I grew up with a bipolar dad who committed suicide when I was 24. I was diagnosed with bipolar disorder four years after he died, when my delayed reaction to his suicide triggered my first depressive episode. Before my diagnosis, I struggled with unexplained racing thoughts, impulsive behaviors, and conflicted relationships. I always knew there was something wrong with me, but I didn’t know what it was. It wasn’t until I had a psychological evaluation, underwent therapy and found the right mood-stabilizing medication that I was able to finally find peace within myself. I’m thankful to finally have an answer as to why I made so many bad decisions. Here are five reasons I’m grateful for the insight my bipolar diagnosis has given me.
- I can explain my behavior.
From sleeping with strangers to getting arrested for shoplifting, I struggled with impulsive, destructive behaviors for years. I’m not saying my bipolar disorder was an excuse, but it’s given me an explanation as to why I compulsively made so many mistakes that hurt myself and those around me.
- I can explain my behavior.
- I have peace of mind.
I used to lay in bed at night, trying to fall asleep but unable to because of the repetitive, disruptive thoughts racing around in my buzzing mind. The hardest part about it was not knowing why this obsessive voice in my head would not shut up. Now I know not to panic, it’s just my illness talking, and I can reach out for help if I need it.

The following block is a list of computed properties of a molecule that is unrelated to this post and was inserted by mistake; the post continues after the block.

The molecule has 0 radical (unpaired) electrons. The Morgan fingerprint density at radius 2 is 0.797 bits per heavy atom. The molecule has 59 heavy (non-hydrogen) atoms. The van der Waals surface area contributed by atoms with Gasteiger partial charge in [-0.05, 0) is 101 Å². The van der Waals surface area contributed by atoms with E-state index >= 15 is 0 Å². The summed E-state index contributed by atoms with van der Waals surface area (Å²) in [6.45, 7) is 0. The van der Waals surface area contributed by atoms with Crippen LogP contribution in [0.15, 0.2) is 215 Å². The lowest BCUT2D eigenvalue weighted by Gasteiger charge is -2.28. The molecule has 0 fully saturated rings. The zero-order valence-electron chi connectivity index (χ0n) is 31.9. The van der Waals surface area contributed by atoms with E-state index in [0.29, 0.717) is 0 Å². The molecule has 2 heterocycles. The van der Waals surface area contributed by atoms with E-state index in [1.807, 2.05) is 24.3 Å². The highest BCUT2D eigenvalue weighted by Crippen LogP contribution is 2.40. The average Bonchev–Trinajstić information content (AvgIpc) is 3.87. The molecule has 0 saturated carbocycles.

- I can forgive myself.
Before I was diagnosed, I used to push myself too hard and beat myself up if I couldn’t finish a task. Now that I’m armed with an accurate diagnosis, I understand not every day has to be a huge success. When my energy has been zapped, I let myself off the hook. Part of accepting my diagnosis has been understanding that I have unique needs that require compassion for myself.
- I can forgive my dad.
I grew up with a bipolar dad who was often depressed and distant. He’d skip my piano recitals and lock himself in his room for days. I was the little girl with daddy issues—I craved his attention and felt unloved. He succumbed to his illness in 1998 and took his own life, and for years I was angry at him for abandoning me. It wasn’t until I was diagnosed with the same illness that I was able to understand my dad’s behavior wasn’t my fault, and it wasn’t his either. I understand him now through the lens of my diagnosis, and I forgive him.
- I can be proud of myself.
Bipolar disorder isn’t an easy illness to have. I can go from being too manic to think straight or too depressed to get out of bed. But because I’ve made it through both manic and depressive episodes and lived to tell about it, I can say with pride that I’m a strong, resilient woman. And I’m confident I can make it through anything.
You may be newly diagnosed, but it’s nothing to fear. With an accurate diagnosis and the right treatment, you can live a happy, healthy life. I’m living proof: I haven’t just survived, I’ve thrived. I have the career of my dreams as an Emmy-nominated film industry graphic designer and a strong support network of loving friends and family. While I’ve had many professional achievements, I’m most proud of my recovery, perhaps my hardest-fought battle.